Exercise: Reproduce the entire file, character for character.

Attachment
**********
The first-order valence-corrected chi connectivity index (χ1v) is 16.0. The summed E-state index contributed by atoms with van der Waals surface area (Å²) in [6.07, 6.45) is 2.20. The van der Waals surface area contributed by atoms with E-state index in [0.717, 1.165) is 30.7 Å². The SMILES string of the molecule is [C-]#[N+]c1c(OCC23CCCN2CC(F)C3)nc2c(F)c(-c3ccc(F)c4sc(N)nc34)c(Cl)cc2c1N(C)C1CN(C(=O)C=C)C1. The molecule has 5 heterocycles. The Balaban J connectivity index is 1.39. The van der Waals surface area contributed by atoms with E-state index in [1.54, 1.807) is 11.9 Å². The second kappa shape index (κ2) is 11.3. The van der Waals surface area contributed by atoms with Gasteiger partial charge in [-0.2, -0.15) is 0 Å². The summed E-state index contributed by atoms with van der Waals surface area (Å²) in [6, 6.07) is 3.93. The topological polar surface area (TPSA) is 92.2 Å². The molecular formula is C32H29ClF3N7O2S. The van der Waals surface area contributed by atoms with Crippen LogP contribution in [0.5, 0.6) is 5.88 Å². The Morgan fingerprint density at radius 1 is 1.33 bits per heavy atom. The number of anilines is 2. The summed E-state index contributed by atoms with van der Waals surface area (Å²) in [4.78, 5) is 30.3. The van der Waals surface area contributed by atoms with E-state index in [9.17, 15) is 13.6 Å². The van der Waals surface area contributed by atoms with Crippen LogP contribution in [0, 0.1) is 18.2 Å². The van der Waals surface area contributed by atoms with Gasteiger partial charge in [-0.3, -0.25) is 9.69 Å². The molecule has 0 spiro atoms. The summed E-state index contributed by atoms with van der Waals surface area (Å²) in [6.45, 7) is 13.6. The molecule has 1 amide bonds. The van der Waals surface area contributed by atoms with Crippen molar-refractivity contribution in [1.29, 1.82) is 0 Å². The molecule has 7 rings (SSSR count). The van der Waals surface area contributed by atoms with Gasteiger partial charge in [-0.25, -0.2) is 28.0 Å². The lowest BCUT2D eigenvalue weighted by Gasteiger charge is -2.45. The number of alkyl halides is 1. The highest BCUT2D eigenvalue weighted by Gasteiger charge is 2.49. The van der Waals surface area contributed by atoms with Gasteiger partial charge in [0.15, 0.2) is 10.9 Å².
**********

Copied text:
The first-order valence-corrected chi connectivity index (χ1v) is 16.0. The summed E-state index contributed by atoms with van der Waals surface area (Å²) in [6.07, 6.45) is 2.20. The van der Waals surface area contributed by atoms with E-state index in [0.717, 1.165) is 30.7 Å². The SMILES string of the molecule is [C-]#[N+]c1c(OCC23CCCN2CC(F)C3)nc2c(F)c(-c3ccc(F)c4sc(N)nc34)c(Cl)cc2c1N(C)C1CN(C(=O)C=C)C1. The molecule has 5 heterocycles. The Balaban J connectivity index is 1.39. The van der Waals surface area contributed by atoms with E-state index in [1.54, 1.807) is 11.9 Å². The second kappa shape index (κ2) is 11.3. The van der Waals surface area contributed by atoms with Gasteiger partial charge in [-0.2, -0.15) is 0 Å². The summed E-state index contributed by atoms with van der Waals surface area (Å²) in [6, 6.07) is 3.93. The topological polar surface area (TPSA) is 92.2 Å². The molecular formula is C32H29ClF3N7O2S. The van der Waals surface area contributed by atoms with Crippen LogP contribution in [0.5, 0.6) is 5.88 Å². The Morgan fingerprint density at radius 1 is 1.33 bits per heavy atom. The number of anilines is 2. The summed E-state index contributed by atoms with van der Waals surface area (Å²) in [4.78, 5) is 30.3. The van der Waals surface area contributed by atoms with E-state index in [9.17, 15) is 13.6 Å². The van der Waals surface area contributed by atoms with Crippen LogP contribution in [0, 0.1) is 18.2 Å². The van der Waals surface area contributed by atoms with Gasteiger partial charge in [-0.3, -0.25) is 9.69 Å². The molecule has 0 spiro atoms. The summed E-state index contributed by atoms with van der Waals surface area (Å²) in [6.45, 7) is 13.6. The molecule has 1 amide bonds. The van der Waals surface area contributed by atoms with Crippen molar-refractivity contribution in [1.29, 1.82) is 0 Å². The molecule has 7 rings (SSSR count). The van der Waals surface area contributed by atoms with Gasteiger partial charge in [-0.25, -0.2) is 28.0 Å². The lowest BCUT2D eigenvalue weighted by Gasteiger charge is -2.45. The number of alkyl halides is 1. The highest BCUT2D eigenvalue weighted by Gasteiger charge is 2.49. The van der Waals surface area contributed by atoms with Gasteiger partial charge in [0.15, 0.2) is 10.9 Å².